Fact Sheet: The Evolution of Community-Based Distribution of Family Planning in Kenya


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Year: 2014

Abstract:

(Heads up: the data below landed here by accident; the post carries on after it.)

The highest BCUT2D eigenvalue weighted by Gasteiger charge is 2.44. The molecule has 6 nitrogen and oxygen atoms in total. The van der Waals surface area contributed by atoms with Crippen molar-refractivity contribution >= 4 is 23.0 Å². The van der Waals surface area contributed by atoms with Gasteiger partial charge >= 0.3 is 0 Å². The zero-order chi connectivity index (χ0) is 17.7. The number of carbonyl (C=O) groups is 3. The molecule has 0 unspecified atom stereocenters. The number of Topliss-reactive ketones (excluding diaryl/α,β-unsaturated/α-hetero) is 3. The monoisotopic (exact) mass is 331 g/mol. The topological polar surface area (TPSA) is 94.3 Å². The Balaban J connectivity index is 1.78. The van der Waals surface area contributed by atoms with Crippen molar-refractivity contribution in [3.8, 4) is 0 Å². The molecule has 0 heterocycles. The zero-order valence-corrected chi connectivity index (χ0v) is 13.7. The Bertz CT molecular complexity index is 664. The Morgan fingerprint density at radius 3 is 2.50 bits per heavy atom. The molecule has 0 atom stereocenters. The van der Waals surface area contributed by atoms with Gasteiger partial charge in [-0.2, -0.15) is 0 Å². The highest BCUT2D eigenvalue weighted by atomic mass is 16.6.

Family planning (FP) has been increasingly acknowledged for its health, economic and environmental benefits. However, about a quarter of married Kenyan women (mostly poor and residing in rural areas) would like to delay the next birth or stop childbearing altogether but are not using any form of contraception. Task-shifting specific services to trained volunteers (community health workers or CHWs) was initiated in Kenya in the early 1980s as a solution to the health workforce crisis and insufficient number of health facilities. The community-based distribution (CBD) program stalled in the late 1990s, affecting FP uptake, but was rejuvenated in the 2000s. The African Institute for Development Policy (AFIDEP) was awarded a small grant from the MEASURE Evaluation PRH project to evaluate these policy and program changes. To read the full report, see: http://www.measureevaluation.org/publications/wp-14-144

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